Get access

Gender Identity and Sexual Orientation in Women with Borderline Personality Disorder

Authors

  • Devita Singh MA,

    1. Gender Identity Service, Child, Youth, and Family Program, Centre for Addiction and Mental Health, Toronto, ON, Canada
    Search for more papers by this author
  • Shelley McMain PhD,

    1. Borderline Personality Disorder Clinic, Centre for Addiction and Mental Health, Toronto, ON, Canada
    Search for more papers by this author
  • Kenneth J. Zucker PhD

    Corresponding author
    1. Gender Identity Service, Child, Youth, and Family Program, Centre for Addiction and Mental Health, Toronto, ON, Canada
      Kenneth J. Zucker, PhD, Gender Identity Service, Child, Youth, and Family Program, Centre for Addiction and Mental Health, 250 College St., Toronto, Ontario, Canada M5T 1R8. Tel: 416-535-8501/4040; Fax: 416-979-4668; E-mail: Ken_Zucker@camh.net
    Search for more papers by this author

  • Supported by a grant from the North American Task Force on Intersexuality.

Kenneth J. Zucker, PhD, Gender Identity Service, Child, Youth, and Family Program, Centre for Addiction and Mental Health, 250 College St., Toronto, Ontario, Canada M5T 1R8. Tel: 416-535-8501/4040; Fax: 416-979-4668; E-mail: Ken_Zucker@camh.net

ABSTRACT

Introduction.  In the Diagnostic and Statistical Manual of Mental Disorders, Fourth Edition, text revision (DSM-IV-TR) (and earlier editions), a disturbance in “identity” is one of the defining features of borderline personality disorder (BPD). Gender identity, a person's sense of self as a male or a female, constitutes an important aspect of identity formation, but this construct has rarely been examined in patients with BPD.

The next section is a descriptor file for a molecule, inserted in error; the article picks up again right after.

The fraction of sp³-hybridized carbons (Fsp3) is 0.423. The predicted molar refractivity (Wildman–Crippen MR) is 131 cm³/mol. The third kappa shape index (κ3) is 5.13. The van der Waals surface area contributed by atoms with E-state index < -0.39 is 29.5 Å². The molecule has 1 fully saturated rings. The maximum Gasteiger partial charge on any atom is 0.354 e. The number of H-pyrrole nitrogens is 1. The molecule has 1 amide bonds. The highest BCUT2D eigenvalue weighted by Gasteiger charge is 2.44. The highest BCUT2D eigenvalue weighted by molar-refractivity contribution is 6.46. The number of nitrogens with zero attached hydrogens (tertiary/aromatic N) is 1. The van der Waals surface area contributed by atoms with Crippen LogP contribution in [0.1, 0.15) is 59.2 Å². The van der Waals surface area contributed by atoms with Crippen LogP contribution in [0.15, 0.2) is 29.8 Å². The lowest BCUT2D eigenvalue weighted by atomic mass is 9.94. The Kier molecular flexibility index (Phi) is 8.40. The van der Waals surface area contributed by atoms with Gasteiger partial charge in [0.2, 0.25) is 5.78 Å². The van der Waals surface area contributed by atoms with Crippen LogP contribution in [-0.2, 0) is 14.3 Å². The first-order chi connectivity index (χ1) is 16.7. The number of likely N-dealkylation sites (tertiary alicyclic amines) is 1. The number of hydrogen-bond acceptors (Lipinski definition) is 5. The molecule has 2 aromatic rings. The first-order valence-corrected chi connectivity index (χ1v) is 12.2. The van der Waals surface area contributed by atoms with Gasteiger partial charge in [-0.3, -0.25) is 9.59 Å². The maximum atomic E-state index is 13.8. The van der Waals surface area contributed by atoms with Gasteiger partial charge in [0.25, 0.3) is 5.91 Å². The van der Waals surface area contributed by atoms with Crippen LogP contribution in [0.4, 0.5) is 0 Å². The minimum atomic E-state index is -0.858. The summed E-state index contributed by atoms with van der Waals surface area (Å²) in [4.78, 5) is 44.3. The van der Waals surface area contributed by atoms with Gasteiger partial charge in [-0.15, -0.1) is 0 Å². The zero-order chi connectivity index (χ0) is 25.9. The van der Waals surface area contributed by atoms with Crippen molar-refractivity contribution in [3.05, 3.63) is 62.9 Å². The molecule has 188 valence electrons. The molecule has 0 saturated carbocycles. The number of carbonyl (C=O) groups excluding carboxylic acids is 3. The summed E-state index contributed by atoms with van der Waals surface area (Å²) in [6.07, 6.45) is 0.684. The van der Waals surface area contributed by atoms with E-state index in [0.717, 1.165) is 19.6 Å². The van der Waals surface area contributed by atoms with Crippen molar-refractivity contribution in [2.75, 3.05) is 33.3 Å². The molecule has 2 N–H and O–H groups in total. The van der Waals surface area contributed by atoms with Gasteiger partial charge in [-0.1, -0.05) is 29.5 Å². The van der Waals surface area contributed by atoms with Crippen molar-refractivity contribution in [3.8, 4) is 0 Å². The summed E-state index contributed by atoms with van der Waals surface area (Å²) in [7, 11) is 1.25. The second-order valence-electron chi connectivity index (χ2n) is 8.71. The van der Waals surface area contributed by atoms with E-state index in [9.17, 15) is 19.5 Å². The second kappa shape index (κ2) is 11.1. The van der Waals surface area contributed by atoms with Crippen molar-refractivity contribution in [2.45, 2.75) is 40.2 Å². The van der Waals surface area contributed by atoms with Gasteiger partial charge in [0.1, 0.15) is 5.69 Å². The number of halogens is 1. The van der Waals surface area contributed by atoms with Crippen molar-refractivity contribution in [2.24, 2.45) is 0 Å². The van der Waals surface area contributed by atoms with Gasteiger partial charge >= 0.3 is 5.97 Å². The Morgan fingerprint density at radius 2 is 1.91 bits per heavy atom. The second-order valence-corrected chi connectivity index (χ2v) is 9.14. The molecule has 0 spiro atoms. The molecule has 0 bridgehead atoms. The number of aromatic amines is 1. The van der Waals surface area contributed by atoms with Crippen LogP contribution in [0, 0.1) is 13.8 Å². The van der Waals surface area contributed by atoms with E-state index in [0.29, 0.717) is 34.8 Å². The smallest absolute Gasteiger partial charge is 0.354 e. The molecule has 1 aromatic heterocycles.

Aims.  In the present study, the presence of gender identity disorder or confusion was examined in women diagnosed with BPD.

Main Outcome Measures.  We used a validated dimensional measure of gender dysphoria. Recalled gender identity and gender role behavior from childhood was also assessed with a validated dimensional measure, and current sexual orientation was assessed by two self-report measures.

Methods.  A consecutive series of 100 clinic-referred women (mean age, 34 years) with BPD participated in the study. The women were diagnosed with BPD using the International Personality Disorder Exam-BPD Section.

Results.  None of the women with BPD met the criterion for caseness on the dimensional measure of gender dysphoria. Women who self-reported either a bisexual or a homosexual sexual orientation had a significantly higher score on the dimensional measure of gender dysphoria than the women who self-reported a heterosexual sexual orientation, and they also recalled significantly more cross-gender behavior during childhood. Results were compared with a previous study on a diagnostically heterogeneous group of women with other clinical problems.

Conclusion.  The importance of psychosexual assessment in the clinical evaluation of patients with BPD is discussed. Singh D, McMain S, and Zucker KJ. Gender identity and sexual orientation in women with borderline personality disorder. J Sex Med 2011;8:447–454.

Get access to the full text of this article

Ancillary